A syringe that was pre-rinsed with sample water was used to collect approximately 60 mL of seawater. A Sterivex filter cartridge (pore size 0.22 micrometer, μm) was attached to the Luer-Lock fitting of the syringe and was rinsed with approximately 40 mL of sample. The remaining 20 mL of sample was then collected in a 20-mL glass scintillation vile and frozen. Samples were analyzed for NH4, silica, PO4, and NO2+N at the Woods Hole Oceanographic Institution (WHOI) Nutrient Analytical Facility.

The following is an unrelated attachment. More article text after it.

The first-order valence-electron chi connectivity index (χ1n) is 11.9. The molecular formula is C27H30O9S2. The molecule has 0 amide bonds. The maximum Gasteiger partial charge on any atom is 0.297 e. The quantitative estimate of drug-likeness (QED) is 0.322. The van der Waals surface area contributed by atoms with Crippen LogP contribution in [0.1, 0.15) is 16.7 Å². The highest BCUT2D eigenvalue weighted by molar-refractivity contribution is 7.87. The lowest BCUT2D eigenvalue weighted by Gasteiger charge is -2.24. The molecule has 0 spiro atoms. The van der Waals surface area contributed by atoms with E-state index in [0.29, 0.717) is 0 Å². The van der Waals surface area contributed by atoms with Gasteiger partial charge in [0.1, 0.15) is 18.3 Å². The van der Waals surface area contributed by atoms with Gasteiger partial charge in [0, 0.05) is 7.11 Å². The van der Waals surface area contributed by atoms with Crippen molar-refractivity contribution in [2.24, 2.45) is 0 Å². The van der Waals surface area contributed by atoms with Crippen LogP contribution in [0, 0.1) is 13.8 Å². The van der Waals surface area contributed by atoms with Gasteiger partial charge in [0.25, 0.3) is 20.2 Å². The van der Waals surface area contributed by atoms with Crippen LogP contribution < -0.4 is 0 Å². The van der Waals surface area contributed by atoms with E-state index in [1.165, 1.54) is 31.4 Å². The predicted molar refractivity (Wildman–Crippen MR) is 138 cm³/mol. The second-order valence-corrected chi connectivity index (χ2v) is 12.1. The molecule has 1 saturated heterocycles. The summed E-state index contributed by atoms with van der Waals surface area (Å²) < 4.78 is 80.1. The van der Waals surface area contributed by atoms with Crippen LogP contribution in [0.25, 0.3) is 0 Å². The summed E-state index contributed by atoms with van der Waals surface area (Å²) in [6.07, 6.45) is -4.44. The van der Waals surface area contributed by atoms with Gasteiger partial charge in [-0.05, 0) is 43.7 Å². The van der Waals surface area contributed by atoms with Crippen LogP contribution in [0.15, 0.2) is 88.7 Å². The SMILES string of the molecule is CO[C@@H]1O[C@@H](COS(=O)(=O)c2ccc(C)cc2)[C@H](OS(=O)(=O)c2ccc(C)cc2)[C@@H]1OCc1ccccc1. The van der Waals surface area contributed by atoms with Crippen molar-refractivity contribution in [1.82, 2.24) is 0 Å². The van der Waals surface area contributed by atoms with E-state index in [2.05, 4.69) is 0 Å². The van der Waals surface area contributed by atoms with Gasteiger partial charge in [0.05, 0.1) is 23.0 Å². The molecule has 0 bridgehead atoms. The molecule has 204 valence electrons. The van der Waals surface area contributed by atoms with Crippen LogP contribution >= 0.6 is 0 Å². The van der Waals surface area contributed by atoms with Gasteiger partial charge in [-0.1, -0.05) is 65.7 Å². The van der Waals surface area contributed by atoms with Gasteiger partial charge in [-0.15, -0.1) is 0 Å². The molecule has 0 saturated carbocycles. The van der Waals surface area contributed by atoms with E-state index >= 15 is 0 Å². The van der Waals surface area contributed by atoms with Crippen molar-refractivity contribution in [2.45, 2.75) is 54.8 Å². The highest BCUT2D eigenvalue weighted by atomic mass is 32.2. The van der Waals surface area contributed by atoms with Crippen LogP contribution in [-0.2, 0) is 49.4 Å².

Seawater samples were collected for stable isotopic analysis by rinsing, then filling 125-mL serum bottles such that no headspace remained. Samples were fixed with 50 microliters (µL) of saturated mercuric chloride and sealed with Teflon crimp caps containing a thin coating of Apiezon grease. Samples were refrigerated continuously prior to analysis. Analyses were completed at the USF Department of Geology Stable Isotope Laboratory using a Thermo-Finnigan Delta V 3-kiloelectron volt (keV) Isotope Ratio Mass Spectrometer coupled to a Finnigan GasBench II preparation device. Separate analyses of δD and δ18O of H2O were completed by equilibrating 200 µL of sample with approximately 12 mL headspace of H2 (approximately 1% in balance He for δD) and CO2 (approximately 0.3% in balance He for δ18O) in septum-capped vials. After equilibration, the isotopic composition of the headspace gas was measured (methods following Epstein and Mayeda, 1953; Prosser and Scrimgeour, 1995). Analyses of δ13C of dissolved inorganic carbon (DIC) was completed by injecting 1 mL of sample into an approximately 12-mL vial that was pre-flushed with He and pre-filled with 1 mL of 85 percent H3PO4 (methods following Assayag and others, 2006). The CO2 produced by this acid-stripping of the DIC was then measured after 24 h of equilibration. All stable isotope data are expressed in the conventional delta (δ) notation: